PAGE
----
Wet materials are also unfit for recycling. “Try to only dispose of high-quality waste. I know it sounds a bit sarcastic, but each piece of waste to be recycled needs to be good quality material," says Grudzińska-Jurczak. She adds that if poor-quality products make their way into recycling system, sorting at the plant becomes a lot more ineffective and costly.
Incorrectly recycling sharp materials
When in doubt, think of the factory worker at the recycling plant manually handling the item, and any potential injuries it may cause. According to Princeton University Environmental Health and Safety, always insert sharp objects like broken class within a closed cardboard box. Needles used for medical reasons are a little trickier: The U.S. Food and Drug Administration recommends inquiring about any pharmacy mail-back programs, public household hazardous waste collection sites, or waste pick-up services to safely dispose of the needles.
It’s soft, plush, and pillowy, so you’d think it belongs in the same bin as paper and (clean) tissue. But that couldn’t be further from the truth. “Styrofoam cups aren’t appropriate for recycling, [and] paper coffee cups are not much better,” says Pamuła. “They're lined with polyethylene, which prevents the liquid from leaking, but at the same time, it makes the cups really difficult to recycle, requiring specialist plants.” Your best bet? Bring your own containers or thermoses instead of purchasing new single-use ones. It eradicates the need to recycle altogether, which is a bonus in and of itself.
Not separating materials
Unfortunately, that ubiquitous blue box at your curb is doubling the national rates of contamination since it encourages single-stream recycling, Susan Robinson, Waste Management's director of public affairs, told Wired. You’ll ideally have a bin for each type of recyclable material, like glass, plastic, and paper, since they will need to be separated at the plant anyway. “If your packaging is made from multiple categories, like a glass container with a metal or a plastic lid, then separate them as best you can and put them into the appropriate container,” says Grudzińska-Jurczak. “For some waste, this is impossible. Milk and juice cartoons are good examples, [since they’re] a tightly made mix of paper, aluminum and plastic foil.”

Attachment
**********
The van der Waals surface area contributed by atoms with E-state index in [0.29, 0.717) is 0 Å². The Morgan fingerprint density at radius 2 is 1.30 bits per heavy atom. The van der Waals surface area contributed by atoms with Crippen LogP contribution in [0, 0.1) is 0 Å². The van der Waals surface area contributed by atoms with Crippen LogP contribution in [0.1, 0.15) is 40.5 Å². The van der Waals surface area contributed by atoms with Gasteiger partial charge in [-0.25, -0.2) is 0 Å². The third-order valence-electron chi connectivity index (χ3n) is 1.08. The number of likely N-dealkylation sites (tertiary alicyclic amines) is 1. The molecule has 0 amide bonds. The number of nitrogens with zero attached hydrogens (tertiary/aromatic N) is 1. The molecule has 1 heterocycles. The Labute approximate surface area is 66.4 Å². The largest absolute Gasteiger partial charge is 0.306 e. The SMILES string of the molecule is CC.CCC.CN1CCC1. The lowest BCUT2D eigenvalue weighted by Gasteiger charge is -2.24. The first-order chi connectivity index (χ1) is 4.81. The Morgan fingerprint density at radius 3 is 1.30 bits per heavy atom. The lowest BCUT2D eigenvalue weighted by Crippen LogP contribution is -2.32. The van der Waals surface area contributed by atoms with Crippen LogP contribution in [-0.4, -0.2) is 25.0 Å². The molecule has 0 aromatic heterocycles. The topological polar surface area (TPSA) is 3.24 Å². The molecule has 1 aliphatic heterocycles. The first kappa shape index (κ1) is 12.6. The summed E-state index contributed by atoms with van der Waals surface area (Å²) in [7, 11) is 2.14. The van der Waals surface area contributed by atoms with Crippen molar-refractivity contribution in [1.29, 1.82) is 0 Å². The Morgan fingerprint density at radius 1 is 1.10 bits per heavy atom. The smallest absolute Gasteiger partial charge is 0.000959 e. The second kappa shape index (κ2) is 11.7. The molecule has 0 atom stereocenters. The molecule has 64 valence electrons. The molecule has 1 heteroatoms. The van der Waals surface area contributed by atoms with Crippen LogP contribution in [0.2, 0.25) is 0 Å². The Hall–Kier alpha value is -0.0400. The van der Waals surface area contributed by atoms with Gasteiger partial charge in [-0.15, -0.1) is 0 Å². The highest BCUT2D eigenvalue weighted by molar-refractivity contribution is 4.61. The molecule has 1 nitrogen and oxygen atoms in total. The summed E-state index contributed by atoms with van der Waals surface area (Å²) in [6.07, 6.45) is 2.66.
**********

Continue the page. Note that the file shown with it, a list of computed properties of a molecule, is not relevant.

She recommends sorting your recyclables into the following five categories:
- Solid waste
- Metal and plastic
- Bio-waste and mixed waste
Taking that extra step to separate materials yourself means less work needs to be done at the processing plant, saving money and increasing efficiency in the long run.
Recycling toxic containers yourself
If you have, say, a can of motor oil you need to get rid of, rinsing out the container in the sink is dangerous since the oil can contaminate the water, according to the EPA. Even once you rinse it out, the container will still contain trace amounts of the oil, making it unfit for recycling anyway. Your best bet is to call your trash and recycling facility and ask about the best practices given your circumstance, whether they pick it up directly at your home, or have you bring it to the waste collection plant yourself.
For pharmaceutical waste, ask your pharmacist about a drug take-back program so they can dispose of your medication safely, and for batteries, look for in-store recycling bins or community events designed for safe collection and disposal.
Recycling flimsy materials
See, technically, a plastic bag’s material is suitable for the recycling bin. But as “choking hazards for the sorting line,” according to USA TODAY, plastic bags — especially flimsy grocery bags — can get tangled among other objects. This decreases productivity, requiring that factory workers stop the conveyor belt and extract the items. Instead, use a tightly-tied plastic bag as a container for other plastic bags. Apply that same strategy to other loose materials like plastic wrap or decorative streamers. And for the love of our planet, place straws into a larger sealed container after checking that your recycling program actually accepts them.
We all make mistakes when it comes to recycling, but with a little practice and a quick call to your local environmental agency, you'll be well on your way to making this planet a cleaner place — one blue bin at a time.